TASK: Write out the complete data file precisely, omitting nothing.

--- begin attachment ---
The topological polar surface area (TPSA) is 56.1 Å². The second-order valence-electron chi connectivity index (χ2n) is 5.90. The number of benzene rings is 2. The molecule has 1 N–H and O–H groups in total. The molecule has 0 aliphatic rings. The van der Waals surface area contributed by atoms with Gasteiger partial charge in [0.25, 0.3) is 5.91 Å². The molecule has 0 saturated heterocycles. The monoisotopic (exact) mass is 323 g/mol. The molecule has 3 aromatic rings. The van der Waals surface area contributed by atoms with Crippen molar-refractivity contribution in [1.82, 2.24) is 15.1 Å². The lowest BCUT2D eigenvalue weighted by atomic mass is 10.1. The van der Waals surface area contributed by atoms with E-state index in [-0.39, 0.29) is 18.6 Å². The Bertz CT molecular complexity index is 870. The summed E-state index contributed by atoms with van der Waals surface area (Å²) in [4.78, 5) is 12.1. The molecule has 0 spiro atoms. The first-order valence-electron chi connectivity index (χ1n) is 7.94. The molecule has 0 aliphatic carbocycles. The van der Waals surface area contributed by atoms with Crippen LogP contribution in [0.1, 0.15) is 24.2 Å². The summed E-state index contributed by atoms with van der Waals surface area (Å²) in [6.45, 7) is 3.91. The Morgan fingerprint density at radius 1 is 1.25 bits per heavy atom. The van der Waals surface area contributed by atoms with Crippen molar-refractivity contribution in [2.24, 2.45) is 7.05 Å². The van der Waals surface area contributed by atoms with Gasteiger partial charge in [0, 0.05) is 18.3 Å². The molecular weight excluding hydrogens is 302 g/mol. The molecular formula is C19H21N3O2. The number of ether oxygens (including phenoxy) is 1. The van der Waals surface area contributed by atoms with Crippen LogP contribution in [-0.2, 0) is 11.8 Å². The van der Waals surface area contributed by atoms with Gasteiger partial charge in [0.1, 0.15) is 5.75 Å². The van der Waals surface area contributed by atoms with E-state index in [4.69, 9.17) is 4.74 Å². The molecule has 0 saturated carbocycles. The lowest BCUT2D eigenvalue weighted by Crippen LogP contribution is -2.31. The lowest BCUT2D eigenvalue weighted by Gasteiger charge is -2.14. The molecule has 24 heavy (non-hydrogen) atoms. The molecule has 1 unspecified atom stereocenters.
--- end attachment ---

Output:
The topological polar surface area (TPSA) is 56.1 Å². The second-order valence-electron chi connectivity index (χ2n) is 5.90. The number of benzene rings is 2. The molecule has 1 N–H and O–H groups in total. The molecule has 0 aliphatic rings. The van der Waals surface area contributed by atoms with Gasteiger partial charge in [0.25, 0.3) is 5.91 Å². The molecule has 0 saturated heterocycles. The monoisotopic (exact) mass is 323 g/mol. The molecule has 3 aromatic rings. The van der Waals surface area contributed by atoms with Crippen molar-refractivity contribution in [1.82, 2.24) is 15.1 Å². The lowest BCUT2D eigenvalue weighted by atomic mass is 10.1. The van der Waals surface area contributed by atoms with E-state index in [-0.39, 0.29) is 18.6 Å². The Bertz CT molecular complexity index is 870. The summed E-state index contributed by atoms with van der Waals surface area (Å²) in [4.78, 5) is 12.1. The molecule has 0 spiro atoms. The first-order valence-electron chi connectivity index (χ1n) is 7.94. The molecule has 0 aliphatic carbocycles. The van der Waals surface area contributed by atoms with Crippen LogP contribution in [0.1, 0.15) is 24.2 Å². The summed E-state index contributed by atoms with van der Waals surface area (Å²) in [6.45, 7) is 3.91. The Morgan fingerprint density at radius 1 is 1.25 bits per heavy atom. The van der Waals surface area contributed by atoms with Crippen molar-refractivity contribution in [2.24, 2.45) is 7.05 Å². The van der Waals surface area contributed by atoms with Gasteiger partial charge in [0, 0.05) is 18.3 Å². The molecular weight excluding hydrogens is 302 g/mol. The molecular formula is C19H21N3O2. The number of ether oxygens (including phenoxy) is 1. The van der Waals surface area contributed by atoms with Crippen LogP contribution in [-0.2, 0) is 11.8 Å². The van der Waals surface area contributed by atoms with Gasteiger partial charge in [0.1, 0.15) is 5.75 Å². The van der Waals surface area contributed by atoms with E-state index in [4.69, 9.17) is 4.74 Å². The molecule has 0 saturated carbocycles. The lowest BCUT2D eigenvalue weighted by Crippen LogP contribution is -2.31. The lowest BCUT2D eigenvalue weighted by Gasteiger charge is -2.14. The molecule has 24 heavy (non-hydrogen) atoms. The molecule has 1 unspecified atom stereocenters.